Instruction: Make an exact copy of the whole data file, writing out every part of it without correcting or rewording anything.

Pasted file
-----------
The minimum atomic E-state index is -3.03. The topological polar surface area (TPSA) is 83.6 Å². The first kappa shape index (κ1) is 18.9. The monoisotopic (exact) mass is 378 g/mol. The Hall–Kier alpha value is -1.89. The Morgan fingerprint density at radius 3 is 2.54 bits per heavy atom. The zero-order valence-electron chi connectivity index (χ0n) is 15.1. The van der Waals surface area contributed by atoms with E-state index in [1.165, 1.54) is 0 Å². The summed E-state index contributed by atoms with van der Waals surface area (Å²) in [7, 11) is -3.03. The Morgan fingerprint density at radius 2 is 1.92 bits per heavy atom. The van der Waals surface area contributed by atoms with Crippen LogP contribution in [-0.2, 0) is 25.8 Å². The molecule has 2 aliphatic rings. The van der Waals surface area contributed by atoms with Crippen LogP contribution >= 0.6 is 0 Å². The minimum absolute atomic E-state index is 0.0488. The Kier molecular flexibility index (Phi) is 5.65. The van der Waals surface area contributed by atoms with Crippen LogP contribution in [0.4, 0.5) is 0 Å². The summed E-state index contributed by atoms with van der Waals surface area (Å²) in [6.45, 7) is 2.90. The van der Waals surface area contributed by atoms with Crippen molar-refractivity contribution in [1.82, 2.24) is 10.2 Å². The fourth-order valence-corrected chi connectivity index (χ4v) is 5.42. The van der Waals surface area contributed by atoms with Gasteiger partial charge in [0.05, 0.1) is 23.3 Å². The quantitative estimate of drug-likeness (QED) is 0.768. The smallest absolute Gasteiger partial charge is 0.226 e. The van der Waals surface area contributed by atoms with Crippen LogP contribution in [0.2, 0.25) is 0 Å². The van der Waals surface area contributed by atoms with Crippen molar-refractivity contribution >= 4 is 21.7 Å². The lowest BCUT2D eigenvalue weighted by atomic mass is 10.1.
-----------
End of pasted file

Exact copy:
The minimum atomic E-state index is -3.03. The topological polar surface area (TPSA) is 83.6 Å². The first kappa shape index (κ1) is 18.9. The monoisotopic (exact) mass is 378 g/mol. The Hall–Kier alpha value is -1.89. The Morgan fingerprint density at radius 3 is 2.54 bits per heavy atom. The zero-order valence-electron chi connectivity index (χ0n) is 15.1. The van der Waals surface area contributed by atoms with E-state index in [1.165, 1.54) is 0 Å². The summed E-state index contributed by atoms with van der Waals surface area (Å²) in [7, 11) is -3.03. The Morgan fingerprint density at radius 2 is 1.92 bits per heavy atom. The van der Waals surface area contributed by atoms with Crippen LogP contribution in [-0.2, 0) is 25.8 Å². The molecule has 2 aliphatic rings. The van der Waals surface area contributed by atoms with Crippen LogP contribution >= 0.6 is 0 Å². The minimum absolute atomic E-state index is 0.0488. The Kier molecular flexibility index (Phi) is 5.65. The van der Waals surface area contributed by atoms with Crippen LogP contribution in [0.4, 0.5) is 0 Å². The summed E-state index contributed by atoms with van der Waals surface area (Å²) in [6.45, 7) is 2.90. The van der Waals surface area contributed by atoms with Crippen molar-refractivity contribution in [1.82, 2.24) is 10.2 Å². The fourth-order valence-corrected chi connectivity index (χ4v) is 5.42. The van der Waals surface area contributed by atoms with Gasteiger partial charge in [0.05, 0.1) is 23.3 Å². The quantitative estimate of drug-likeness (QED) is 0.768. The smallest absolute Gasteiger partial charge is 0.226 e. The van der Waals surface area contributed by atoms with Crippen LogP contribution in [0.2, 0.25) is 0 Å². The van der Waals surface area contributed by atoms with Crippen molar-refractivity contribution >= 4 is 21.7 Å². The lowest BCUT2D eigenvalue weighted by atomic mass is 10.1.